With the death of Queen Elizabeth II renewing discussions about abandoning the monarchy, Prime Minister Philip Davis on Friday said a constitutional referendum is “always” on the table for The Bahamas to move toward becoming a republic.
“The only challenge with us moving to a republic is that, as much as I would wish to do it, I can’t do it without your consent,” Davis told reporters after signing the book of condolence for the queen, who died last Thursday.
“I would have to have a referendum and the Bahamian people would have to say to me, ‘Yes.’”
When asked if a referendum is on the table, the prime minister replied, “For me, it is, always. Again, it is our people who will have to decide.”
The Bahamas is a constitutional monarchy and its head of state is the British monarch, King Charles III. Under this system of government, the monarch exercises authority in accordance with the Bahamian constitution.
A constitutional referendum would have to be held to abandon this system of government.
In 2012, then-Prime Minister Perry Christie formed a constitutional commission, headed by former Attorney General Sean McWeeney, which examined, among other issues, whether The Bahamas should “evolve from a constitutional monarchy into a republic within the Commonwealth of Nations”.
In its report, which was released in July 2013, the commission wrote, “The traditional argument for the evolution to republican status is that it is a natural step towards completing the ‘circle of independence’ and attaining full sovereignty and that the retention of the British monarch is an historical anachronism, a hangover from the colonial era that formally ended in The Bahamas 40 years ago.”
It noted that removing the queen as head of state and transitioning to a republic would involve “considerable” financial, administrative, social and cultural costs for The Bahamas because royal insignia on government buildings would have to be removed and the Royal Bahamas Defence Force and Royal Bahamas Police Force would have to undergo a rebranding.
The commission did not recommend removing the queen or her representative, the governor general, as head of state.
According to Minister of Social Services Obie Wilchcombe, The Bahamas is near the stage of moving on.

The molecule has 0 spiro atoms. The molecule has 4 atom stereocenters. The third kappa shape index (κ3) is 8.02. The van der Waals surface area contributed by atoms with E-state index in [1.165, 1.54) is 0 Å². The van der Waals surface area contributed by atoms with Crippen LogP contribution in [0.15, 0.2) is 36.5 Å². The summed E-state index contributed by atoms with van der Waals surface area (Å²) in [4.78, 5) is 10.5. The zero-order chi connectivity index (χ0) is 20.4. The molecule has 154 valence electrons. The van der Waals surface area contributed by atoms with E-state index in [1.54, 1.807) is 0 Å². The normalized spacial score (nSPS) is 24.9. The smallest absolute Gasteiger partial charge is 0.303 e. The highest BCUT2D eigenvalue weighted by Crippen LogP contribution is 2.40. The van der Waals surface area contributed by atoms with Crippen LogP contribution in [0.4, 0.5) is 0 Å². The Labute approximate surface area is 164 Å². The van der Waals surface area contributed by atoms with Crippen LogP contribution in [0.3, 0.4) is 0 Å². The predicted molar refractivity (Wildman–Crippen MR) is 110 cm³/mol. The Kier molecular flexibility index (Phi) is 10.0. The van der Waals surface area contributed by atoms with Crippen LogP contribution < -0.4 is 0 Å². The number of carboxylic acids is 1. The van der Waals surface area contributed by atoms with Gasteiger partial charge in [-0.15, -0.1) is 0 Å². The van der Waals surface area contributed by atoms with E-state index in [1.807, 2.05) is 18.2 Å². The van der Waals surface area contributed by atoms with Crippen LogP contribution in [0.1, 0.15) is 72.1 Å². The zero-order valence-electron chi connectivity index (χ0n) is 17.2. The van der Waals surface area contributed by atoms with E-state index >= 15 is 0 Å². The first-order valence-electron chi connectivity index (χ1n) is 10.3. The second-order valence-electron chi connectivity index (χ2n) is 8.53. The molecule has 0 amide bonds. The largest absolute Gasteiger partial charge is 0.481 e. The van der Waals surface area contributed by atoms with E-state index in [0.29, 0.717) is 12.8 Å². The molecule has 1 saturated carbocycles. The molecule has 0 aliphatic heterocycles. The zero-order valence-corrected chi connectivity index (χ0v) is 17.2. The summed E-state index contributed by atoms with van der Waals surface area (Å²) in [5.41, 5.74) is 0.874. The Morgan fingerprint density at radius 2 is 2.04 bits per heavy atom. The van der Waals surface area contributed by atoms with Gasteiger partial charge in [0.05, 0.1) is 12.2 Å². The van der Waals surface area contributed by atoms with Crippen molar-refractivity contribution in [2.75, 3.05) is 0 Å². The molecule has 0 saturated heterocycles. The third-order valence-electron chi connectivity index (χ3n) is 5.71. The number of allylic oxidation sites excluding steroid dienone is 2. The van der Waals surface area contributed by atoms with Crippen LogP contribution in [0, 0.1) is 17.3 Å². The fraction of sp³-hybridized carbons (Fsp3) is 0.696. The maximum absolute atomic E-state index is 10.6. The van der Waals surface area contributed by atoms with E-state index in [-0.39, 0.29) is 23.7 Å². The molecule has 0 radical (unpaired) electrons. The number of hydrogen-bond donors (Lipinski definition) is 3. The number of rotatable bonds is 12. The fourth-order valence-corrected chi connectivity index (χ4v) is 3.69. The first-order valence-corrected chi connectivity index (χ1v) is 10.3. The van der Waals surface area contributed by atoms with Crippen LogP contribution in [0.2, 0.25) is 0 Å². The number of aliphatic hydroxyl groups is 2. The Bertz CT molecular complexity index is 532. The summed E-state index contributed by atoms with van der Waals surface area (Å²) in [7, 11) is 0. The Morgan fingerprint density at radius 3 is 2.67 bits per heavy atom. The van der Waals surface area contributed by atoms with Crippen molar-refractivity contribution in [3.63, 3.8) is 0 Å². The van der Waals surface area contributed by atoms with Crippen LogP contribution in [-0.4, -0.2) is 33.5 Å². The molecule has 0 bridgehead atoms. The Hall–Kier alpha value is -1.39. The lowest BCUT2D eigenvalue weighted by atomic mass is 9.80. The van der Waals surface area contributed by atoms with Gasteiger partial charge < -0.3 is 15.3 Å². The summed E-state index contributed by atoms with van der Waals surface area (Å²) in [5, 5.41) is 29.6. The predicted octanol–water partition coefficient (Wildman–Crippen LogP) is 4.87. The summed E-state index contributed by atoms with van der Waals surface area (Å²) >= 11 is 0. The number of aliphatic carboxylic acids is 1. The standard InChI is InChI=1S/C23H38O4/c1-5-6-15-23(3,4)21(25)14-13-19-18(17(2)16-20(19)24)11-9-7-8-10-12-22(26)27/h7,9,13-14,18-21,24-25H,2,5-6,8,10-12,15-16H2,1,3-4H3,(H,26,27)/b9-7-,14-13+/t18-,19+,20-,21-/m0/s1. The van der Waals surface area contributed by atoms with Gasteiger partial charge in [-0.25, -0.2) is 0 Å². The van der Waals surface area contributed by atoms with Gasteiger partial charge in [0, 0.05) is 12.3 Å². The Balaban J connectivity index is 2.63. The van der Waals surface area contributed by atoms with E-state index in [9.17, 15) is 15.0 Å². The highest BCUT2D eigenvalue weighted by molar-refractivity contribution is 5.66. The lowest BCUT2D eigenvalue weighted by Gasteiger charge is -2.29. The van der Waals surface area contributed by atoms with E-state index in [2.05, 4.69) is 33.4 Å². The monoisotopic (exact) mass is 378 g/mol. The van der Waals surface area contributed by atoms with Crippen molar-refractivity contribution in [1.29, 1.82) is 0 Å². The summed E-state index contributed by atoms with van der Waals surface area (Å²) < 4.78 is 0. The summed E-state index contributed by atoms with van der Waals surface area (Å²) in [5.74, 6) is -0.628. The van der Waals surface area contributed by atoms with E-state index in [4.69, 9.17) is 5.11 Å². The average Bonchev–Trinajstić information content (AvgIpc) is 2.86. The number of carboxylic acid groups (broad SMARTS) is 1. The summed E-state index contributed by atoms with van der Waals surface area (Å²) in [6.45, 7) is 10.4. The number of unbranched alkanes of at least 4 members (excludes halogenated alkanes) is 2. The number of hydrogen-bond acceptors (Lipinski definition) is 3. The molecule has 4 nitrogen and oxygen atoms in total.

“There will be discussions – I’m sure – in our country about moving on,” he said.
“I’ve heard some of my colleagues express for a long time. That is a debate that will happen. The truth is The Bahamas has grown. We’re going to be 50 years old next year. We’ve come a long way from a fishing village to a colony.”
Wilchcombe said The Bahamas is independent.
He said it fights for itself and struggles on its own.
“We have partners and friends which will not go away,” Wilchcombe said.
“As other countries have done, they’ve remained members of the Commonwealth. So, there are stages and I think that we are near that stage and I expect more debate to continue.
“The truth is you’re part of a global community and as a part of a global community, we will always be reliant on each other. I think that [there are] those in our country who would like it to happen quickly. I think over the next several years, you will hear more and more discussions.”
Current and past Cabinet ministers and parliamentarians, including Minister of Foreign Affairs Fred Mitchell and former Minister of Health Renward Wells, have thrown their support behind abandoning the monarchy.
But that is not the view for everyone.
Former Prime Minister Hubert Ingraham said he is “quite comfortable as I am now”.
“If the government of The Bahamas chooses to do something else, it’s entirely up to them,” he said.
“But I’m not an advocate for any changes. I like it the way it is now.”
Ingraham noted that he accepted an invitation from the queen to become one of the privy councilors.
As a result, he said, he is not expected to “speak ill of the queen or the monarchy”.